But (as Jesse proposed in a phone conversation) even if one's decision to go to the polls and one's decision to vote for a candidate can be rational and not be based solely on the expected value of one's impact on the election outcome, the expected value of one's impact might still be relevant. It might be rational for California voters to go to the polls and vote for reasons independent of the expected value of their impact on the outcome, but perhaps these other considerations, whatever they may be, get outweighed or trumped when the expected value of one's impact is sufficiently high. And, one might further argue, even if Nader voters in Florida would not have been willing to shell out $40,000 for a certain Gore victory, they should have been willing to do so. Perhaps they should have known that Bush was considerably more likely to engage in imperialistic wars that would result in the deaths of hundreds of thousands of people, and the avoidance of these deaths (even when discounted by the less than certain probability that Bush would engage in said wars) and the avoidance of all the other horrors of Bush's presidency that Gore probably would not have wrought are surely more important than keeping $40,000, and in such a case, one might argue, some Nader voters (e.g., those in Florida or other swing states) should have voted for Gore, even if it's true that voters elsewhere could justify their decision to vote and choice of candidate independently of their expected impact on the outcome of the election.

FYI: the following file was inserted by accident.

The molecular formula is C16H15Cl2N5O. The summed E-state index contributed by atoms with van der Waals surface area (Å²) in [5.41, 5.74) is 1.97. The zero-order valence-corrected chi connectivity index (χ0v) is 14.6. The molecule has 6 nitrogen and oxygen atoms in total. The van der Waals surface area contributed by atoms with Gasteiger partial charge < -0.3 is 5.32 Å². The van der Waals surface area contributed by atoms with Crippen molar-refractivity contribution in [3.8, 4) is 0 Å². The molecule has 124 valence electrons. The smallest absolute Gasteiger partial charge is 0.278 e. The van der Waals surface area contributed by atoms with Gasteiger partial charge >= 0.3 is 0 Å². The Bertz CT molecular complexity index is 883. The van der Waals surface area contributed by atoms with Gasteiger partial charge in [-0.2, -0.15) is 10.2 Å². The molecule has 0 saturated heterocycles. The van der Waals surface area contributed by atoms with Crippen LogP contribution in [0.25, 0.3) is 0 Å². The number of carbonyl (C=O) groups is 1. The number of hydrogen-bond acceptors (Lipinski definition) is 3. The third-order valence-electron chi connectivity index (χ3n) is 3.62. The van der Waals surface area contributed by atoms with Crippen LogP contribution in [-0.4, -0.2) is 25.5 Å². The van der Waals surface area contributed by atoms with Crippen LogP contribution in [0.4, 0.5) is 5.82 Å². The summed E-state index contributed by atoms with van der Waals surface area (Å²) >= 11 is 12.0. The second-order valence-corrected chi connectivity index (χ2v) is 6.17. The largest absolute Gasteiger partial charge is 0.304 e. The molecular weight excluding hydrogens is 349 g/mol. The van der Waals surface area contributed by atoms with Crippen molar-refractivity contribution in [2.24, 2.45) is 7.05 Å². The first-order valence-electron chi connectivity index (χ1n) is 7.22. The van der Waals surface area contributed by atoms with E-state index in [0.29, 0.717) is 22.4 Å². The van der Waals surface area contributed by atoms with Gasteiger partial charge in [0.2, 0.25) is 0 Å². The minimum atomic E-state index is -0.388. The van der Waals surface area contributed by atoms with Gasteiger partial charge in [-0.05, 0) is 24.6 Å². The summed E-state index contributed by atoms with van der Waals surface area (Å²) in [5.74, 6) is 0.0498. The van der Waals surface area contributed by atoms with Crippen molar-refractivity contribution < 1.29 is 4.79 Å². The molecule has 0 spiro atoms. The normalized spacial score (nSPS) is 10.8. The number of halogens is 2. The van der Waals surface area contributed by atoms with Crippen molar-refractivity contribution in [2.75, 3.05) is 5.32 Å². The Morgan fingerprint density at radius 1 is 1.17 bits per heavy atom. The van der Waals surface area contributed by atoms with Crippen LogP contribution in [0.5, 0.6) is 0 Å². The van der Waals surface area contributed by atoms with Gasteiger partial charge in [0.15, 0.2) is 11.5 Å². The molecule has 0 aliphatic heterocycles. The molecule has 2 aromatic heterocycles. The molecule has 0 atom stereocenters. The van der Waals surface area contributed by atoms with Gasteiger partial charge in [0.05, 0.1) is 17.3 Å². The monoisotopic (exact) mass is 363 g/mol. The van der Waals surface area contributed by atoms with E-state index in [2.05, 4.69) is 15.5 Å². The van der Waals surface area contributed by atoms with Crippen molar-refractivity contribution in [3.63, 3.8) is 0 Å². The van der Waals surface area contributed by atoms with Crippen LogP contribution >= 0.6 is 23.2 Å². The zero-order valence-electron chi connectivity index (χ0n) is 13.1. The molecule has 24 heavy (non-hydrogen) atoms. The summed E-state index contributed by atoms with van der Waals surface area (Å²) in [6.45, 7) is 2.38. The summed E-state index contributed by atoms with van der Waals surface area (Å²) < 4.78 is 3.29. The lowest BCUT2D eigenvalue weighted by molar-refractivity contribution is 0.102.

There are two questions raised by that line of reasoning. (1) Does it make sense to say that the expected value of one's impact on the outcome is a consideration that can outweigh or trump the otherwise valid reasons one has to vote sincerely? (2) Should Nader voters have estimated the expected value of Gore's victory so much more highly than Bush's, given the beliefs that it was reasonable for one to have in 2000? In response to (2), I am inclined to say yes, because of the war in Iraq and global warming. On the other hand, most Democrats were happy to give Bush the green light for Iraq (I forget what Gore's opinion was in 2003), and Gore's record in the White House in the '90s makes one less optimistic than his recent film does about what he would have actually gotten accomplished had he been elected.